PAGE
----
Classic Newtonian telescopes consist of optics in a closed metal or treated cardboard tube. The Traditional Dobsonians from Sky-Watcher make use of this age-old design because of its relative ease of manufacture and therefore, low cost. However, because these tubes are closed (like a cardboard tube from an empty roll of paper towels, only bigger), storage or transport can sometimes be a challenge. To solve this problem, large Dobsonians were manufactured with a “Truss Tube” as opposed to a closed tube. Basically, the center part of the tube was replaced with struts…only the front and back of the tube, which held the optics, remained solid. This allowed the telescope tube to break down into several pieces (front end, back end, and individual struts), which instantly made it more portable.
The problem with truss tube telescopes, if there is one, has to do with all the pieces, especially the loose struts. Sometimes people would forget a strut at home, or it would become damaged, and the whole telescope wouldn’t or couldn’t go together. Sky-Watcher came up with an innovative idea by making the telescope “collapsible”. In other words, the telescope tube doesn’t break down into pieces. Instead, the trusses collapse into the bottom part of the telescope tube and allow the top part of the scope to sit nicely on the bottom piece. Voila! Your telescope has lost about half of its length but the components stay in place!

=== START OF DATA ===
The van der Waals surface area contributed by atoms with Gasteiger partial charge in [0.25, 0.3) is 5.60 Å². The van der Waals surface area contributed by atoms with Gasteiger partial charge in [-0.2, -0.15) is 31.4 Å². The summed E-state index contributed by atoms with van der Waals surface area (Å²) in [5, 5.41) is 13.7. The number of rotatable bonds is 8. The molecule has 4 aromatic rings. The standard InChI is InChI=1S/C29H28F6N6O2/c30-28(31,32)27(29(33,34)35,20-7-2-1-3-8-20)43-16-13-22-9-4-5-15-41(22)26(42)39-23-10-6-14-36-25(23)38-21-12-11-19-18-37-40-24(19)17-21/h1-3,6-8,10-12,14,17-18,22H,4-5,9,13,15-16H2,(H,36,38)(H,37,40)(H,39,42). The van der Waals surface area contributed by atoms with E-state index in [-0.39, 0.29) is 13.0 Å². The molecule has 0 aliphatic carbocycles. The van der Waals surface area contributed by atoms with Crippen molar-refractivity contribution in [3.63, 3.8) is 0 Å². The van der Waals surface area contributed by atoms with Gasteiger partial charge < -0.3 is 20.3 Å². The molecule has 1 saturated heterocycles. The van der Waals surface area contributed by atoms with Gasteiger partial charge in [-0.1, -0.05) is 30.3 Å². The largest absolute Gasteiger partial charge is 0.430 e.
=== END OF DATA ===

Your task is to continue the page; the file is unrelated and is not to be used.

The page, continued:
The Dobsonian mount usually relies on the friction between the side bearings on the optical tube of the telescope and a frictional material on the saddle to hold the optical tube in place. If there is too much friction, the telescope is difficult to move to center an object in the field of view. If there is too little friction, the telescope will not stay where it is positioned. This makes stabilizing the optical tube of the telescope difficult when using a Dobsonian mount, especially when accessories, such as a finderscope or an eyepiece, are added to the optical tube. As long as the amount of friction is at an appropriate level, and therefore stabilization of the optical tube is achieved, the telescope can remain in its desired position to view an object and maintain its position, even when the mount is rotated.